Water Instead of Soda

bottled water

The production of plastic water bottles uses more than 17 million barrels of oil annually.

Drink water instead of soda. It’s good for you and the environment. But, what if I said, drink bottled water instead of soda?

Two nights ago I saw a TV ad which made me cringe. The message was that if soda drinkers replaced just one can of soda with a bottle of water a day it would help them lose weight. Huh. This makes me crazy because drinking water is good advice. But, drinking bottled water is NOT good advice.

Our bodies need water, so if you’re on a five-soda-day-habit, replacing one of those sodas with water would probably reduce your calorie intake, hydrate you, and give your bodily functions a better chance to operate properly. However, if you’re just replacing an aluminum can (I instantly think of Chris Jordan’s Running the Numbers image which depicts 106,000 aluminum cans, the number used in the US every THIRTY SECONDS) with a plastic bottle  (a Chris Jordan image depicting TWO MILLION plastic beverage bottles, the number used in the US every FIVE MINUTES)  you’re not helping the environment, not one little bit.

Not Just Any Water: Tap Water

When I see cases of bottled water sitting in someone’s garage I think: Madison Ave has won. Bottled water can cost anywhere from 240 to 10,000 times more than tap water, which is pennies a gallon.

And, it’s not just the cost:

What two words can make all of these issues go away: tap water.

Now, I know there are some places, such as an airport, or in third-world countries where bottle water is necessary, but in many instances of everyday life it is not. Tap water saves money, is on par or sometimes better than bottled water, does not create much in the way of CO2 emissions, or use fossil fuels, or clog landfills.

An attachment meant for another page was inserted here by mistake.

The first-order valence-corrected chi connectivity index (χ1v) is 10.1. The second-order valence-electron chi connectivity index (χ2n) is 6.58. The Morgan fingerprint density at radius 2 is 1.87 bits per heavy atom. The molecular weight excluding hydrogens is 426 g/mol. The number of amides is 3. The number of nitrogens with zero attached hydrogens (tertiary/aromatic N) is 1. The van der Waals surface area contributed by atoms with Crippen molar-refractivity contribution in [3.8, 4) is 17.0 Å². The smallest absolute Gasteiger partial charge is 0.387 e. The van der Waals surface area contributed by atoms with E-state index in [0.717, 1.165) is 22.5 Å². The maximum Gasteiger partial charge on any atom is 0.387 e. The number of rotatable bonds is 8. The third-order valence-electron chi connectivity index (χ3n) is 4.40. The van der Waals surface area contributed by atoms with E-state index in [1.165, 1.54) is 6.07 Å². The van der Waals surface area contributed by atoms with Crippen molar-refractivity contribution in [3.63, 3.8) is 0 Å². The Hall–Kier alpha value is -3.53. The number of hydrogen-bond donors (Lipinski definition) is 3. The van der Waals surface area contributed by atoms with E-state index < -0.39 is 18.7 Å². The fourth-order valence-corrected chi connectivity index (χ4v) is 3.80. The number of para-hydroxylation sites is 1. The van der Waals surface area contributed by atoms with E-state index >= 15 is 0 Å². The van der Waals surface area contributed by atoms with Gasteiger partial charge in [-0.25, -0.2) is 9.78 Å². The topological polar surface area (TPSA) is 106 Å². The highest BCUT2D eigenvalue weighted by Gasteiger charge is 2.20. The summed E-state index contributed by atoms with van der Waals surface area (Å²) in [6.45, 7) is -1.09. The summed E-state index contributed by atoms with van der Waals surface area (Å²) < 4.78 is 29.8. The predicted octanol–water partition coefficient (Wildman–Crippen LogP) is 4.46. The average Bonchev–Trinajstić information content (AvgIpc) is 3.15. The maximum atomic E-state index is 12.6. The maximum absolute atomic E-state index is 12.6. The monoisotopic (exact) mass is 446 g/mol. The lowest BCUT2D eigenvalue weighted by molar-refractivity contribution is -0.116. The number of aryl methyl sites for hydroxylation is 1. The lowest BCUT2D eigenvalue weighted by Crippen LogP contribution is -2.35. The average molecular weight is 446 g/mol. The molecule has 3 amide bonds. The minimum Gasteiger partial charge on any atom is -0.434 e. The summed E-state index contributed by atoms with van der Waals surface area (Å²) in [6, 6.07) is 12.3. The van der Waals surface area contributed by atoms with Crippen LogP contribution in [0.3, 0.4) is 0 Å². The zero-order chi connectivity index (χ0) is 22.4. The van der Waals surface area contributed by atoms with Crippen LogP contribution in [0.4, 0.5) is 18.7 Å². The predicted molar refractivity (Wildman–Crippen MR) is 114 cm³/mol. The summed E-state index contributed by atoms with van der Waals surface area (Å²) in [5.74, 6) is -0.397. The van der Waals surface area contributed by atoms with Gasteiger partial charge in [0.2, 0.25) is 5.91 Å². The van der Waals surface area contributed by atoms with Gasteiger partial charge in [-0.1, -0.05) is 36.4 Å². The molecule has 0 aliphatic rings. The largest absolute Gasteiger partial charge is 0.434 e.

How Do the Carbon Emissions Pencil Out?

You knew it would come to this.

Bottled Water is more than 1,000 times more carbon intensive than its tap alternative.*

If there are 160 grams per 16 oz bottle of greenhouse gasses generated (CO2, methane and nitrous oxide)* and 128 oz in a gallon (8 x 16 ounce=gallon) then 160 grams x 8 equal 1,280 grams of greenhouse gasses per gallon, so annually, 1,280 grams of greenhouse gasses per gallon multiplied by 30.8 gallons (average amount of bottled water consumed per person in 2012) = 39,424 grams (86.9 pounds!) of greenhouse gasses per year per person.

Tap Water is not a major carbon concern for most North Americans.*

For every 16 oz of tap water .12 grams of greenhouse gasses are generated.* .12 grams x 8 equal  .96 grams of greenhouse gasses per gallon, so annually, .96 grams/gallon multiplied by 30.8 gallons = 29.6 grams (0.065 pound) of greenhouse gasses per year per person. Not even a pound. Nice. Much more sustainable.

* How Bad are Bananas? The Carbon Footprint of Everything by Mike Berners-Lee

Can We Get Off the Bottle?

BevNet:  “A new report from the International Bottled Water Association (IBWA) states that in 2012, overall consumption of bottled water jumped by 6.2 percent to 9.67 billion gallons, while sales increased by 6.7 percent, totaling $11.8 billion. The statistics were compiled by beverage consulting firm Beverage Marketing Corporation (BMC).

With every American consumer drinking an average of 30.8 gallons of bottled water last year, the report stated that per-capita consumption of bottled water was up 5.3 percent in 2012, and that the beverage increased in absolute volume more than any other beverage category in the U.S.”

ScienceBlogs: “The vast increase in bottled water sales have largely come at the expense of tap water, not soft drinks. And even if we pushed (as we should) to replace carbonated soft drinks with water, it should be tap water, not expensive bottled water.”

Based on those two quotes above, bottled water is here to stay. But, only because people are willing to pay through-the-nose for convenience and, I guess, aren’t thinking of the consequences (draining fossil fuel supplies, clogging landfills and whatnot).  Is filling a reusable container with tap water really that inconvenient when you look the environmental consequences of bottled water?